Nokia looking for love in
all the wrong Plazes
My plaze or yours?
Moody Finnish mobe giant Nokia has acquired Plazes, a location-based social networking service, as part of its continuing effort to work out what kind of business it wants to be in.
Plazes is a social-networking-for-the-terminally-lazy service for anyone who wants to share where they are as well as what they're doing. We covered the launch almost exactly a year ago and noted that the company had no income or revenue model; the only hope was to find a way of making money before the bubble burst. And it seems that Nokia is to be the source of that money.
We also noted that the business was crippled by the lack of a mobile client, something the acquisition should address according to the latest entry in the company blog:
"If all goes well, in the near future Plazes will be made available to millions of Nokia customers both online and on millions of mobile devices."
Nokia seems pleased with the acquisition of 13 Berlin-based developers. Niklas Savander, Head of Nokia Services & Software said in a statement: "In addition to the key assets, through this acquisition Nokia will bring on a visionary team with an advanced understanding of social-activity services, as well as the technical ability to further develop this area."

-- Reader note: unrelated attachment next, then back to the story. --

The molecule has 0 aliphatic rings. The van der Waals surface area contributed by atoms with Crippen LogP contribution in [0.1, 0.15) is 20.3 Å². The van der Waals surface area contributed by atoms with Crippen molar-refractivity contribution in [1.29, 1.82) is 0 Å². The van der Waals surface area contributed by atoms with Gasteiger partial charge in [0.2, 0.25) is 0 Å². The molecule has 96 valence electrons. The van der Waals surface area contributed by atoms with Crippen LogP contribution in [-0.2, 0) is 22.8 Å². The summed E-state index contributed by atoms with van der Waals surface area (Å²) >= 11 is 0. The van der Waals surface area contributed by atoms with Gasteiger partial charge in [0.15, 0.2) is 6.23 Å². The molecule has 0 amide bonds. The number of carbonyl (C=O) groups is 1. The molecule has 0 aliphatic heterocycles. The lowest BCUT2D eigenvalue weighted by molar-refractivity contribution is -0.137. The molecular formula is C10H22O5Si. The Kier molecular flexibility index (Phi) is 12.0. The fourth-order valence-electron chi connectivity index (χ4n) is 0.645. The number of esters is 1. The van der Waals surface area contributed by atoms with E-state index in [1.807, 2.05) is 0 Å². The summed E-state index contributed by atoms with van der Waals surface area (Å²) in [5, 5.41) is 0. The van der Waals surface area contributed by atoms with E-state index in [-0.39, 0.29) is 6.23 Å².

The Finnish giant isn't saying how much it's paying for Plazes, but hopefully it's less than the cost of recruiting 13 developers, otherwise it's hard to see where the value lies. ®
Yea, triangulation (or more - quadulation??) using the timing delay on 'old-fashioned' GSM aint a lot of use, but if there's a SMLC (Serving Mobile Location Server) stuck there someplace, it'll get you about 200 metres. Sad, I know if you happen to be in Bradford looking for a curry-house, but a bit better than being declared to be on Sealand...
Looking for love in all the wrong Plazes...
... No fly girls, just ugly faces!
I'll wait and see
This kind of stuff existed on the N95 years ago, but never made much traction due to the lack of mobile devices that actually have GPS on them... if there's only a couple of hundred users in the UK it's not a lot of use.
I wait to see if it works this time. There's still the lack of hardware... cell tower triangulation is fairly useless as (at least in the UK) it only tells you what city you're in - and doesn't even get that right (Google maps thinks I live in the north sea).
Maybe with the iphone it'll hit critical mass and become useful. Worth keeping an eye on.